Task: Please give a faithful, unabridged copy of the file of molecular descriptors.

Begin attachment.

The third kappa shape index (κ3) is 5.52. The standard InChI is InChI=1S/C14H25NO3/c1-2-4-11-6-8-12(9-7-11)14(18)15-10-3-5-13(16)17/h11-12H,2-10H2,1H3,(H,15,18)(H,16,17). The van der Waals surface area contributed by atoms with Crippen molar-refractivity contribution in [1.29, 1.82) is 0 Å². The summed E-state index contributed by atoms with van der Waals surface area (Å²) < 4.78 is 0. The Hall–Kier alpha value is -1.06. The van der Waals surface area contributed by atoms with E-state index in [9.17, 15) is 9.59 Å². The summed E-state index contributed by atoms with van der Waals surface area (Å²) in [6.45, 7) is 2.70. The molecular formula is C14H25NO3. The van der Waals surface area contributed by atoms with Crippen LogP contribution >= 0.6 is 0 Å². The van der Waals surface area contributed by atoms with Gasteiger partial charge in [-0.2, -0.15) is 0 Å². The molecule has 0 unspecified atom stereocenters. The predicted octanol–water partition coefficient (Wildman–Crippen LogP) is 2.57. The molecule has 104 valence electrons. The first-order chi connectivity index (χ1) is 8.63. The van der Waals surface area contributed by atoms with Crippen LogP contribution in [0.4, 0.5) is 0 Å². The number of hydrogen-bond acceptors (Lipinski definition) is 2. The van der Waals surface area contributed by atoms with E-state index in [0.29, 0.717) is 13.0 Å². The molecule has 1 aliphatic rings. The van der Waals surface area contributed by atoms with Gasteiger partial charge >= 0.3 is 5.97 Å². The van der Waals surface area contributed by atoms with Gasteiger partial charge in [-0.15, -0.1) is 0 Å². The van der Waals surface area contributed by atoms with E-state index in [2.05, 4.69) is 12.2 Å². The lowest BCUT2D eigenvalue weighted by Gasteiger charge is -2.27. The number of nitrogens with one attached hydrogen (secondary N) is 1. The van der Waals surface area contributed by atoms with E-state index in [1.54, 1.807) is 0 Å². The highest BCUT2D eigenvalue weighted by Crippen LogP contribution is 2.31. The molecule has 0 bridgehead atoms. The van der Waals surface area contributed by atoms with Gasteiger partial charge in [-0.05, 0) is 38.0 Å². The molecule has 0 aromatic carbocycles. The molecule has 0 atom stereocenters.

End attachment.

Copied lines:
The third kappa shape index (κ3) is 5.52. The standard InChI is InChI=1S/C14H25NO3/c1-2-4-11-6-8-12(9-7-11)14(18)15-10-3-5-13(16)17/h11-12H,2-10H2,1H3,(H,15,18)(H,16,17). The van der Waals surface area contributed by atoms with Crippen molar-refractivity contribution in [1.29, 1.82) is 0 Å². The summed E-state index contributed by atoms with van der Waals surface area (Å²) < 4.78 is 0. The Hall–Kier alpha value is -1.06. The van der Waals surface area contributed by atoms with E-state index in [9.17, 15) is 9.59 Å². The summed E-state index contributed by atoms with van der Waals surface area (Å²) in [6.45, 7) is 2.70. The molecular formula is C14H25NO3. The van der Waals surface area contributed by atoms with Crippen LogP contribution >= 0.6 is 0 Å². The van der Waals surface area contributed by atoms with Gasteiger partial charge in [-0.2, -0.15) is 0 Å². The molecule has 0 unspecified atom stereocenters. The predicted octanol–water partition coefficient (Wildman–Crippen LogP) is 2.57. The molecule has 104 valence electrons. The first-order chi connectivity index (χ1) is 8.63. The van der Waals surface area contributed by atoms with Crippen LogP contribution in [0.4, 0.5) is 0 Å². The number of hydrogen-bond acceptors (Lipinski definition) is 2. The van der Waals surface area contributed by atoms with E-state index in [0.29, 0.717) is 13.0 Å². The molecule has 1 aliphatic rings. The van der Waals surface area contributed by atoms with Gasteiger partial charge >= 0.3 is 5.97 Å². The van der Waals surface area contributed by atoms with Gasteiger partial charge in [-0.15, -0.1) is 0 Å². The van der Waals surface area contributed by atoms with E-state index in [2.05, 4.69) is 12.2 Å². The lowest BCUT2D eigenvalue weighted by Gasteiger charge is -2.27. The number of nitrogens with one attached hydrogen (secondary N) is 1. The van der Waals surface area contributed by atoms with E-state index in [1.54, 1.807) is 0 Å². The highest BCUT2D eigenvalue weighted by Crippen LogP contribution is 2.31. The molecule has 0 bridgehead atoms. The van der Waals surface area contributed by atoms with Gasteiger partial charge in [-0.05, 0) is 38.0 Å². The molecule has 0 aromatic carbocycles. The molecule has 0 atom stereocenters.